The anti-clogging operations happen automatically, without any intervention by technicians beyond the initial presets. By leveraging a SCADA system or PLC interface, however, technicians can monitor the pumps and stay aware of any anti-clogging instances, when the feature was activated, how many times, and so on.

By automating anti-clogging efforts through their VFDs, treatment plants can save significant time and money that was traditionally spent on manually cleaning out clogged pumps. They also greatly reduce system downtime and free technicians up for more critical tasks.

Automatic pump cleaning gets real results

Recently, a municipal wastewater treatment plant in the southern United States deployed advanced Mitsubishi Electric VFDs in its system that serves a metropolitan area of about 150,000 people and treats 20 million gallons per day.

Technicians had struggled with clogged pumps, primarily due to wipes, shop towels, regular towels, feminine hygiene products, and other unflushable items. To clear those clogs, a worker had to open the pump access plate and manually clean out the blockage by hand. For some pumps, clearing the blockage required technicians to remove the back suction part of the pump. The plant experienced about two clogs a week and each clog took several hours to resolve.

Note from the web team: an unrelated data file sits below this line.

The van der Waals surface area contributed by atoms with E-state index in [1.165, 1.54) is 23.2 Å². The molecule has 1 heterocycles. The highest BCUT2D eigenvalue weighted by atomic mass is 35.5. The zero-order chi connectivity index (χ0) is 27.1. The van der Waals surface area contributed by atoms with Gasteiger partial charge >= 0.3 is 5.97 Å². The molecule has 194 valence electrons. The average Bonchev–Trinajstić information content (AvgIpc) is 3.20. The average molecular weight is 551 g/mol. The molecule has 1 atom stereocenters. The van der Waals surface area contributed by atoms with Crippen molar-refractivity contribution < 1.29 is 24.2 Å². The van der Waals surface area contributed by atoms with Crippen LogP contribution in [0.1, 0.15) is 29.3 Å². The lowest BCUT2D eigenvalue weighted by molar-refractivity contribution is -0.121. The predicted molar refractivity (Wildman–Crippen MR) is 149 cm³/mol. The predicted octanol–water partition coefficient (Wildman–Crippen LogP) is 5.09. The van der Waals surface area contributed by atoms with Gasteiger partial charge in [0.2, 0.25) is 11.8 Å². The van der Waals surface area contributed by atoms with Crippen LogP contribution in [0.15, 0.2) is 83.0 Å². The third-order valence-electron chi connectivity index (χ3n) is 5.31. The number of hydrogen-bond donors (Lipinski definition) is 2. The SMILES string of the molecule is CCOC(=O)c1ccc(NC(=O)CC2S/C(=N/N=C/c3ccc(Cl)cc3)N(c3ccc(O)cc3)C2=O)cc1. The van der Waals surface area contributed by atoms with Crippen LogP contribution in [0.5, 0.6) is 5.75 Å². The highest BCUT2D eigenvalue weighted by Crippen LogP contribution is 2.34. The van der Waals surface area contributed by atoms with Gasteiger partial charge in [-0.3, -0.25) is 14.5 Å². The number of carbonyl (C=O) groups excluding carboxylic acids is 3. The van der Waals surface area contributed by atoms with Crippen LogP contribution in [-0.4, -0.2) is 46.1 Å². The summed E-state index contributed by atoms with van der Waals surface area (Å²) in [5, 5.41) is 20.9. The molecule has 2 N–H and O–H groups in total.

After installing the VFDs with anti-clog capabilities, plant managers were thrilled with the results. The plant went from manually cleaning out pump clogs twice a week to zero clogs in three months — a huge boost in productivity and uptime that required no additional manpower.

Be sure you’re making the most of your VFDs

Don’t let clogged pumps shut down critical water infrastructure. By taking advantage of today’s advanced VFD features, you can significantly reduce the unplanned downtime, costs, manual labor, and potential risk of serious public health issues that can occur when pumps get clogged. With built-in, automated pump-cleaning capabilities, your VFDs can help ensure a safe, clean water supply.

Anti-Clogging with VFDs: What You Need to Know To Avoid Pump Lockup Webcast

Pump clogging is a serious problem in water/wastewater applications. Reports have shown that 90% of flushed items were never intended for wastewater treatment systems. Learn how variable frequency drives can help mitigate the issue through techniques such as forward/reverse time sequencing.

Anti-Clogging with VFDsWebcast

Automation Solutions Ingredients

Learn more about Mitsubishi Electric's high-performance drive solutions for water and wastewater applications.

Deana FuDeana Fu

Senior Product Manager (VFD)
Mitsubishi Electric Automation, Inc.

Chris RhodesChris Rhodes

Product Marketing Engineer
Mitsubishi Electric Automation, Inc.

RubinRubin Ortiz

Product Manager/Business Development (Large Capacity)
Mitsubishi Electric Automation, Inc.